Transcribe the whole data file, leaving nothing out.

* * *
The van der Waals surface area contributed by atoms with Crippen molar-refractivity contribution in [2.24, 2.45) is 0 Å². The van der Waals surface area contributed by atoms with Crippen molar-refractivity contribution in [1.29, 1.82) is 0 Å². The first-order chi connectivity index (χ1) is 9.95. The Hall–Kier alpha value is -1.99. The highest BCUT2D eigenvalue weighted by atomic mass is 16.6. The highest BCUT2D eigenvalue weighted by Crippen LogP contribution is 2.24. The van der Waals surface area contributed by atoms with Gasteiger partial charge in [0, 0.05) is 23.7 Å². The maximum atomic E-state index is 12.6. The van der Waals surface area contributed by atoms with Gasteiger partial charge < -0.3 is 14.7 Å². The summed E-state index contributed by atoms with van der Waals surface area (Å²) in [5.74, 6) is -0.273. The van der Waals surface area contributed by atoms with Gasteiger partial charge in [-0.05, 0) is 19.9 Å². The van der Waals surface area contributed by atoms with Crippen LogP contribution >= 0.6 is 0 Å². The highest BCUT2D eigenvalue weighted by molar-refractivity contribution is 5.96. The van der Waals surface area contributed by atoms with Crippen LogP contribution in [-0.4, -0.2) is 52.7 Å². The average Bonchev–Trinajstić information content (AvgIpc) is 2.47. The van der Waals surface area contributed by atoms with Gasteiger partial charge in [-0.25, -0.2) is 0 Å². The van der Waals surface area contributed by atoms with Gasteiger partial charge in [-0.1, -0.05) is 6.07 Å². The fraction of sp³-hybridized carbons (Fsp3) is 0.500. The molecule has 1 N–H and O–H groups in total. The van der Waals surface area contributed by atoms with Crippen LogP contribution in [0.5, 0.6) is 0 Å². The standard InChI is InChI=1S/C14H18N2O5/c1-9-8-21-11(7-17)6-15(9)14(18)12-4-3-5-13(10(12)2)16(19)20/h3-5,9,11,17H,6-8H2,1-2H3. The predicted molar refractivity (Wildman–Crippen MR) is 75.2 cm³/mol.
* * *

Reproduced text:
The van der Waals surface area contributed by atoms with Crippen molar-refractivity contribution in [2.24, 2.45) is 0 Å². The van der Waals surface area contributed by atoms with Crippen molar-refractivity contribution in [1.29, 1.82) is 0 Å². The first-order chi connectivity index (χ1) is 9.95. The Hall–Kier alpha value is -1.99. The highest BCUT2D eigenvalue weighted by atomic mass is 16.6. The highest BCUT2D eigenvalue weighted by Crippen LogP contribution is 2.24. The van der Waals surface area contributed by atoms with Gasteiger partial charge in [0, 0.05) is 23.7 Å². The maximum atomic E-state index is 12.6. The van der Waals surface area contributed by atoms with Gasteiger partial charge < -0.3 is 14.7 Å². The summed E-state index contributed by atoms with van der Waals surface area (Å²) in [5.74, 6) is -0.273. The van der Waals surface area contributed by atoms with Gasteiger partial charge in [-0.05, 0) is 19.9 Å². The van der Waals surface area contributed by atoms with Crippen LogP contribution >= 0.6 is 0 Å². The highest BCUT2D eigenvalue weighted by molar-refractivity contribution is 5.96. The van der Waals surface area contributed by atoms with Crippen LogP contribution in [-0.4, -0.2) is 52.7 Å². The average Bonchev–Trinajstić information content (AvgIpc) is 2.47. The van der Waals surface area contributed by atoms with Gasteiger partial charge in [-0.25, -0.2) is 0 Å². The van der Waals surface area contributed by atoms with Gasteiger partial charge in [-0.1, -0.05) is 6.07 Å². The fraction of sp³-hybridized carbons (Fsp3) is 0.500. The molecule has 1 N–H and O–H groups in total. The van der Waals surface area contributed by atoms with Crippen LogP contribution in [0.5, 0.6) is 0 Å². The standard InChI is InChI=1S/C14H18N2O5/c1-9-8-21-11(7-17)6-15(9)14(18)12-4-3-5-13(10(12)2)16(19)20/h3-5,9,11,17H,6-8H2,1-2H3. The predicted molar refractivity (Wildman–Crippen MR) is 75.2 cm³/mol.